You may have heard the business axiom: People do business with those they know, like and trust.
I’ve seen it demonstrated over and over again in the business world. If you have two vendors competing for the same prospect, the one who spent time developing a relationship with him will often win.
My father, who was a successful manufacturer’s sales rep, would spend weeks trying to reach his prospect and then develop a relationship with him or her. The effort usually paid off with a signed contract.
Prospecting and selling has significantly changed with the arrival of the Internet and business websites. This presents a challenge.
If you don’t have a sales rep right in front of a prospect as they’re reading your website, how do you build trust?
Fulfill your promises
Your website should have an enticing headline for every web page. That headline should capture a visitor’s attention and compel them to read more of the website’s content.
The headline should make a promise (i.e. Marketo’s headline: “Marketing Software. Easy. Powerful. Complete.”)
In this example, the promise would be that the software is indeed easy to use, has powerful features, and offers a complete solution set for a business whether it’s small, medium, or enterprise.
This is the beginning of building trust with your reader. It’s so important that I’m going to emphasize it.
If your copy does not fulfill the promise that your headline makes, you will come across as suspicious, shady, and untrustworthy.
You definitely don’t want that.
And it’s rather easy to build trust from the very start by fulfilling the promise you make with your headlines.
Building trust happens in small increments done consistently over time.
So don’t expect your reader to automatically trust you just because you did fulfill your promise. You still have a long way to go.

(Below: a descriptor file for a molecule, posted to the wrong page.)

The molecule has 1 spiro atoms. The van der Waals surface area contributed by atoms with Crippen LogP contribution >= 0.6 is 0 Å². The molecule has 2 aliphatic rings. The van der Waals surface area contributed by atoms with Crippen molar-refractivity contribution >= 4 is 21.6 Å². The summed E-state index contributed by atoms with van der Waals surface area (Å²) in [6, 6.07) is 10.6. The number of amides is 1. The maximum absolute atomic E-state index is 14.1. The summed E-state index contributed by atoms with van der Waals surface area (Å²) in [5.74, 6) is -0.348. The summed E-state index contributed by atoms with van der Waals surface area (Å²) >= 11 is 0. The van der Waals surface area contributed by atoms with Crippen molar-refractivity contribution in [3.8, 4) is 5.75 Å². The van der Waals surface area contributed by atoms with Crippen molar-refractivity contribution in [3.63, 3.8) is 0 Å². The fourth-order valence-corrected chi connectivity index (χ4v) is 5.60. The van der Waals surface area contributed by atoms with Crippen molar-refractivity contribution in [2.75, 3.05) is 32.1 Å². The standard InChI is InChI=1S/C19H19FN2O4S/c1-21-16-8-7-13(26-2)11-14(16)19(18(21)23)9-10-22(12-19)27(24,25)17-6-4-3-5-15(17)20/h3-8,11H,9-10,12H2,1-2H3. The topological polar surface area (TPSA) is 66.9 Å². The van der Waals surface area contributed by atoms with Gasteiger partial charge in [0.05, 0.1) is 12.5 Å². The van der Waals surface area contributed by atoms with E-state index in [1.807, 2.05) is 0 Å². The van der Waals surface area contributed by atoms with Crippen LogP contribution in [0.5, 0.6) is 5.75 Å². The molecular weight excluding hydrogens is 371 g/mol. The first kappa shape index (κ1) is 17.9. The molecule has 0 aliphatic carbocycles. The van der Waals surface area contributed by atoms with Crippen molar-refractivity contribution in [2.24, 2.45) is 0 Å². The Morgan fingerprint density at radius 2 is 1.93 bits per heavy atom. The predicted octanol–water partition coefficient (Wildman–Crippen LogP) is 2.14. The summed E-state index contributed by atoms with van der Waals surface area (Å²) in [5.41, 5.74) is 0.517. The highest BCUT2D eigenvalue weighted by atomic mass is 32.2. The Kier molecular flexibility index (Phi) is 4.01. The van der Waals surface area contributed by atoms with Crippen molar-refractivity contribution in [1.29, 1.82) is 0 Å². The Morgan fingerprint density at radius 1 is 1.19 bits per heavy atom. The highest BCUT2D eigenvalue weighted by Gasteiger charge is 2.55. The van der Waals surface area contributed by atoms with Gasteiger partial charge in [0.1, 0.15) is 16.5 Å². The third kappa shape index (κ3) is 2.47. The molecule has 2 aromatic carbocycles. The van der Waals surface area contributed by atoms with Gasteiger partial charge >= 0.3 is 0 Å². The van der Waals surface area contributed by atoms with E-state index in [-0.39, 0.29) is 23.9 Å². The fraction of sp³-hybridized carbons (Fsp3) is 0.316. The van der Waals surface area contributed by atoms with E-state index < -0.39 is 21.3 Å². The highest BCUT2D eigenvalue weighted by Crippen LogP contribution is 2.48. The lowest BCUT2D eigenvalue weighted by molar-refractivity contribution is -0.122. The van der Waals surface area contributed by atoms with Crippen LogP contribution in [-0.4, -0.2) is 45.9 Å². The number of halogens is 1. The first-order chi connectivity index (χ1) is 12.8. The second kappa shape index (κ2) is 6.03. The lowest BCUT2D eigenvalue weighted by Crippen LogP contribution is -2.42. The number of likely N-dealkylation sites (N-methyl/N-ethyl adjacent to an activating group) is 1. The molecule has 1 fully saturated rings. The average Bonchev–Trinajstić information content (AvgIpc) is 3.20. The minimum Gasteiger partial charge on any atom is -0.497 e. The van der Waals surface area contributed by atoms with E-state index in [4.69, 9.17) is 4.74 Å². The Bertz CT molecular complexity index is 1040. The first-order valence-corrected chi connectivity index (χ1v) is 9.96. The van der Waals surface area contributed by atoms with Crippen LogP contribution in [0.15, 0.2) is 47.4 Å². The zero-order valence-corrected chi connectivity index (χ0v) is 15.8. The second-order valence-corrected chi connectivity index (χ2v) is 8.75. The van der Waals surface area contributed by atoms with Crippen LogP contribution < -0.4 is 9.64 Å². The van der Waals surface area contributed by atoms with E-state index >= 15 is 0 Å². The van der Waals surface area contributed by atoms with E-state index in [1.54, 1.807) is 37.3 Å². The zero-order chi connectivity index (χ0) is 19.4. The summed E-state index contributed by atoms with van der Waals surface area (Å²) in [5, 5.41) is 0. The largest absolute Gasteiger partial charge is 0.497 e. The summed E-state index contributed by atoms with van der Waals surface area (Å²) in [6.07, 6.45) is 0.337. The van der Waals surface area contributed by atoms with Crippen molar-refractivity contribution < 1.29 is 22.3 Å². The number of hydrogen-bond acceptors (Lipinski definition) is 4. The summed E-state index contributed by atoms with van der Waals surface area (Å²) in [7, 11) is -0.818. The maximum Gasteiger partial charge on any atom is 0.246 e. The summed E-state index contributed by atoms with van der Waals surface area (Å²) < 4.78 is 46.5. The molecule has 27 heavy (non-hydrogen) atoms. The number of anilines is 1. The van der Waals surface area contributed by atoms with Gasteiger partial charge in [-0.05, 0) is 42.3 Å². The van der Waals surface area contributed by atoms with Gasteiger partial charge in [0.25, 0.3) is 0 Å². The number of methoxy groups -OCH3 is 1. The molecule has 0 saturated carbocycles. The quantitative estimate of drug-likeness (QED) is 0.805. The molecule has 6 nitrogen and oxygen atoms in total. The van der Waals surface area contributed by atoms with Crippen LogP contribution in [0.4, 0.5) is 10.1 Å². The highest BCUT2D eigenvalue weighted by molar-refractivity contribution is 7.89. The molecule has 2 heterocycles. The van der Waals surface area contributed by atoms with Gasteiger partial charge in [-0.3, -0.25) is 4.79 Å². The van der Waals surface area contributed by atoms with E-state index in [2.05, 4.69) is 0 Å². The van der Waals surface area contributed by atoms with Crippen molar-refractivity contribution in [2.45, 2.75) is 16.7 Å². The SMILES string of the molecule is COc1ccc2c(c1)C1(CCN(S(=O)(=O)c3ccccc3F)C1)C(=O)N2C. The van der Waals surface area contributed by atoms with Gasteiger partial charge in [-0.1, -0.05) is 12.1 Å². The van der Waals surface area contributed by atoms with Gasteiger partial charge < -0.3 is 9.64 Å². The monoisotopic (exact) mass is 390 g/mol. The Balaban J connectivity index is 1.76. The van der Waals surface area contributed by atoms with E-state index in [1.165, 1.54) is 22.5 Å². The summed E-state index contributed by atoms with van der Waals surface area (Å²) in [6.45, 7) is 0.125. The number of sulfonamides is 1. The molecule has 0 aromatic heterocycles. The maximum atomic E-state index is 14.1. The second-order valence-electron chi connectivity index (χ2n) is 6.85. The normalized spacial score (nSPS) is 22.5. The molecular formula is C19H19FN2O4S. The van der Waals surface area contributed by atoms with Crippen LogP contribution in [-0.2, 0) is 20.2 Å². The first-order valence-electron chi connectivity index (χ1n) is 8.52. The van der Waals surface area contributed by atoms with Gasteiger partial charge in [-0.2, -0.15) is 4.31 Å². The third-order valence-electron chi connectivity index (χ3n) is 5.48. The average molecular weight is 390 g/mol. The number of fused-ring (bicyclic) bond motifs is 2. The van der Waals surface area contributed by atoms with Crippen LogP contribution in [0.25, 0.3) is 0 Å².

If you said you would send a free PDF, then send it promptly. Each time you make good on your word, your reader will start to trust that you’ll do what you said you will do.
Trust is built when you consistently prove that you are respecting your reader. Respect is shown by not throwing hyped-up promises at him that lack proof. If instead you repeatedly prove to a reader (who is slowly turning into a prospect), that you’re credible by offering believable claims, he will start to trust you.
Being consistent with what you deliver shows professionalism and business acumen. When you’re asking people to part with their money, they would much rather prefer giving it to someone like this than a scam artist.
If you’re claiming to have the best marketing software, then you’ll need to prove it by offering case studies, statistics, industry awards, etc. Anything you can do to prove that you’re not just making it up will help your reader to trust you.
Testimonials are popular with consumer products. If you have a B2B company, you can still use testimonials from satisfied customers. Not only use them on a web page, but within your marketing collateral like a sell sheet, case study, newsletter, and any promotional material.
Use statistics, charts, infographics… anything that shows the successful results of your product or service. If you’re able to do this, it will be another milestone in building trust with your reader.
Remember: your reader is looking for any reason to dismiss you. As he reads through your copy, he’s looking for clarity and authority. He doesn’t want to waste time with someone who talks a good talk but can’t walk the walk.
There’s more to building trust but for now, those are a few important steps you can take to start shaping up your copy to be trustworthy.
The more you can show your reader that you really are telling the truth, the better chance you’ll have at winning their business.